There is a very low certainty of quality of evidence about puberty blocker outcomes in terms of mental health, quality of life and impact on gender dysphoria.

American Academy of Pediatrics suggests pubertal suppression in children who identify as TGD [transgender and gender diverse] generally leads to improved psychological functioning in adolescence and young adulthood.

The American Medical Association, the Endocrine Society, the American Psychological Association, the American Academy of Child and Adolescent Psychiatry and the American Academy of Pediatrics oppose bans on puberty blockers for transgender children. 

Psychotherapy of GD involves helping the patient to adapt to their gender incongruence or to explorative investigation of confounding co-occurring mental health issues. 

Attempts to alleviate GD by changing the patient’s gender identity to reflect assigned sex have been ineffective and are regarded as conversion therapy by most health organizations.

Biological treatments for GD are usually undertaken in conjunction with psychotherapy.

Hormonal treatments have been shown to reduce a number of symptoms of psychiatric distress associated with gender dysphoria.

Gender-affirming hormone therapy may be associated with improvements in quality of life scores and decreases in depression and anxiety symptoms among transgender people; the evidence is low due to methodological limitations of the studies undertaken.

In a two-year study involving transgender and non-binary youth, gender affirming hormones, improved appearance congruence, and psychosocial functioning (Chen D).

Some studies suggests that gender-affirming surgery is associated with improvements in quality of life and decreased incidence of depression: these studies have limitations including risk of bias with lack of randomization, lack of controlled studies, self-reported outcomes and high loss to follow up.

Endocrine Society claims durable evidence for a biological underpinning to gender identity and that pubertal suppression, hormone therapy, and medically indicated surgery are effective and relatively safe when monitored appropriately and have been established as the standard of care. 

There is a decrease in suicidal ideation among youth who have access to gender-affirming care and comparable levels of depression to cisgender peers among socially transitioned pre-pubertal youth.

A review found that puberty blockers are fully reversible, and that they are associated with such positive outcomes as decreased suicidality in adulthood, improved affect and psychological functioning, and improved social life.

More studies are needed to assess the effectiveness, safety, and long-term benefits and risks of hormonal and surgical treatments.

A 2020 Cochrane review found insufficient evidence to determine whether feminizing hormones were safe or effective.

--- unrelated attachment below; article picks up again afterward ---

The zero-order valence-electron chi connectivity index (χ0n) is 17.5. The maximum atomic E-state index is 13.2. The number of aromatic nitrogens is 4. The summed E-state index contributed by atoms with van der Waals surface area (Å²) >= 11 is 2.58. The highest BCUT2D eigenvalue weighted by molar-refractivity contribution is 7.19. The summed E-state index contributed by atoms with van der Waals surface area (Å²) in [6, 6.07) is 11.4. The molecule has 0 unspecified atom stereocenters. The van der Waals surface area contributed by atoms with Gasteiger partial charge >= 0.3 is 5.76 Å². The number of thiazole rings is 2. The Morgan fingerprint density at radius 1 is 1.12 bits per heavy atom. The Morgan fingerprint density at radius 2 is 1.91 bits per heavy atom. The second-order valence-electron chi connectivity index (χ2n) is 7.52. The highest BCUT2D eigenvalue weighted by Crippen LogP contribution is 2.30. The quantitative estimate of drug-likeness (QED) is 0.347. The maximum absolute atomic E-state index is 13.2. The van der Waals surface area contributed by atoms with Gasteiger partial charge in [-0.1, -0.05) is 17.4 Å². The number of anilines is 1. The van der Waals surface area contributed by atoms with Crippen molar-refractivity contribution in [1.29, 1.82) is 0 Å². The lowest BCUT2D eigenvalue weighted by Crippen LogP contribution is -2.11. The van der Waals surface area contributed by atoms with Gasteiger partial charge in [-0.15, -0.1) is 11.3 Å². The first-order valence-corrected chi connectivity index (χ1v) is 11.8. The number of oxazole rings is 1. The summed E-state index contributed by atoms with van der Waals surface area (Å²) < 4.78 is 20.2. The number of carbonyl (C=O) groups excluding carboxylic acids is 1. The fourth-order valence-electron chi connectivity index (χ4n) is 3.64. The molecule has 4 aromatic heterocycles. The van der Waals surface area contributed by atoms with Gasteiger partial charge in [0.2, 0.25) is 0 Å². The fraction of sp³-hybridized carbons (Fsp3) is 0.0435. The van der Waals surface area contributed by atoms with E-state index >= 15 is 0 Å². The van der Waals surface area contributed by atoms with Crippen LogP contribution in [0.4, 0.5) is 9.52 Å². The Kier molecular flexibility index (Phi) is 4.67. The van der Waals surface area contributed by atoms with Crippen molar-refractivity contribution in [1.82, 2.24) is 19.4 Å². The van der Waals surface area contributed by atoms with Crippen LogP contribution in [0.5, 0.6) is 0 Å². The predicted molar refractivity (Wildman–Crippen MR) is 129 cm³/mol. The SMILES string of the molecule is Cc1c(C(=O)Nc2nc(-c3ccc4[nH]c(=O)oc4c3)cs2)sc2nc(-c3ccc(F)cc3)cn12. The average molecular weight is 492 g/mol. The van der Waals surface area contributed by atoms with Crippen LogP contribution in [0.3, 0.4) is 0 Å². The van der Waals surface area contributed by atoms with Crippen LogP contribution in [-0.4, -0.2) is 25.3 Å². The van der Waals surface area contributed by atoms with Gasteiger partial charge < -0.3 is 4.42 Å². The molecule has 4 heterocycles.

Several studies have found significant long-term psychological and psychiatric pathology after surgical treatments.

In 2021, a review published in Plastic And Reconstructive Surgery found that less than 1% of people who undergo gender-affirming surgery regret the decision.

Among youth, around 20% to 30% of individuals with gender dysphoria meet the criteria for an anxiety disorder.

Gender dysphoria is also associated with an increased risk of eating disorders in transgender youth.

Children and adolescents and adults with gender dysphoria have found a high prevalence of autism spectrum disorder (ASD) traits or a confirmed diagnosis of ASD. 

It has been estimated that children with ASD were over four times as likely to be diagnosed with GD, with ASD being reported from 6% to over 20% of teens referring to gender identity services.

It is estimated that about 0.005% to 0.014% of people assigned male at birth and 0.002% to 0.003% of people assigned female at birth are diagnosable with gender dysphoria.

Some estimate that gender dysphoria occurs in one in 30,000 male births and one in 100,000 female births.

On early 2000s , European studies found that about 1 in 12,000 natal male adults and 1 in 30,000 natal female adults seek out sex reassignment surgery.

Studies of hormonal treatment or legal name change find higher prevalence than sex reassignment: a 2010 Swedish study finding that 1 in 7,750 adult natal males and 1 in 13,120 adult natal females requested a legal name change to a name of the opposite gender.

Studies that measure transgender status by self-identification find even higher rates of gender identity different from sex assigned at birth, although some of those who identify as transgender or gender nonconforming may not experience clinically significant distress and so do not have gender dysphoria.

A survey of Massachusetts adults found that 0.5% identify as transgender.

Research indicates people who transition in adulthood are up to three times more likely to be male assigned at birth, but that among people transitioning in childhood the sex ratio is close to 1:1.

It id suggested the distress of gender dysphoria is mostly not caused by the cross-gender identity itself, but by difficulties encountered from social disapproval by one’s culture.

The American Psychiatric Association stated that gender nonconformity is not the same thing as gender dysphoria, and that gender nonconformity is not in itself a mental disorder. 

The critical element of gender dysphoria is the presence of clinically significant distress associated with the condition.

Individuals with gender dysphoria may or may not regard their own cross-gender feelings and behaviors as a disorder. 

Some hold that gender dysphoria is not a mental disorder, but rather that the diagnostic criteria reflect psychological distress in children that occurs when parents and others have trouble relating to their child’s gender variance.

Transgender people are often harassed, socially excluded, and subjected to discrimination, abuse and violence, including murder.